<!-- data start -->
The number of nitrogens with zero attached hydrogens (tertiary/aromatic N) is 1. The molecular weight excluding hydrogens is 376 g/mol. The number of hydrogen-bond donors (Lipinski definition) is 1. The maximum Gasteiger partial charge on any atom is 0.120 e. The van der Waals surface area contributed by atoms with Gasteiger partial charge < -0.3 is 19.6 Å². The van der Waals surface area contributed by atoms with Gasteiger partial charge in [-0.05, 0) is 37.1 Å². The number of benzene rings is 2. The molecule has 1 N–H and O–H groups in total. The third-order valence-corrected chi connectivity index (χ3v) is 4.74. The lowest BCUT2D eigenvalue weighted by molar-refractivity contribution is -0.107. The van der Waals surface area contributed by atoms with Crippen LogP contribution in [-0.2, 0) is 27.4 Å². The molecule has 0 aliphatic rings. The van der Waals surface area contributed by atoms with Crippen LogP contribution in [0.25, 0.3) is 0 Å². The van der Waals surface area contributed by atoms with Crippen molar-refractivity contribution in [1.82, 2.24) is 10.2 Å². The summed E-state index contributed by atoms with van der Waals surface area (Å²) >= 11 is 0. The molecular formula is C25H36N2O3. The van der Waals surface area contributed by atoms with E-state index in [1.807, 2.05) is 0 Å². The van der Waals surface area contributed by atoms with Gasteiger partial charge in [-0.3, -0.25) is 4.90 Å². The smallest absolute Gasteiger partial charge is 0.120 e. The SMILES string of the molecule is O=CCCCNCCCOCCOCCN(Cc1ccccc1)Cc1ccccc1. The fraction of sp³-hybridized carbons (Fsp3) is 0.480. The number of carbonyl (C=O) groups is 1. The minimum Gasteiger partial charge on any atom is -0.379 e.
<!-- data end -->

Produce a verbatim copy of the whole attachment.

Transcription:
The number of nitrogens with zero attached hydrogens (tertiary/aromatic N) is 1. The molecular weight excluding hydrogens is 376 g/mol. The number of hydrogen-bond donors (Lipinski definition) is 1. The maximum Gasteiger partial charge on any atom is 0.120 e. The van der Waals surface area contributed by atoms with Gasteiger partial charge < -0.3 is 19.6 Å². The van der Waals surface area contributed by atoms with Gasteiger partial charge in [-0.05, 0) is 37.1 Å². The number of benzene rings is 2. The molecule has 1 N–H and O–H groups in total. The third-order valence-corrected chi connectivity index (χ3v) is 4.74. The lowest BCUT2D eigenvalue weighted by molar-refractivity contribution is -0.107. The van der Waals surface area contributed by atoms with Crippen LogP contribution in [-0.2, 0) is 27.4 Å². The molecule has 0 aliphatic rings. The van der Waals surface area contributed by atoms with Crippen LogP contribution in [0.25, 0.3) is 0 Å². The van der Waals surface area contributed by atoms with Crippen molar-refractivity contribution in [1.82, 2.24) is 10.2 Å². The summed E-state index contributed by atoms with van der Waals surface area (Å²) >= 11 is 0. The molecular formula is C25H36N2O3. The van der Waals surface area contributed by atoms with E-state index in [1.807, 2.05) is 0 Å². The van der Waals surface area contributed by atoms with Gasteiger partial charge in [-0.3, -0.25) is 4.90 Å². The smallest absolute Gasteiger partial charge is 0.120 e. The SMILES string of the molecule is O=CCCCNCCCOCCOCCN(Cc1ccccc1)Cc1ccccc1. The fraction of sp³-hybridized carbons (Fsp3) is 0.480. The number of carbonyl (C=O) groups is 1. The minimum Gasteiger partial charge on any atom is -0.379 e.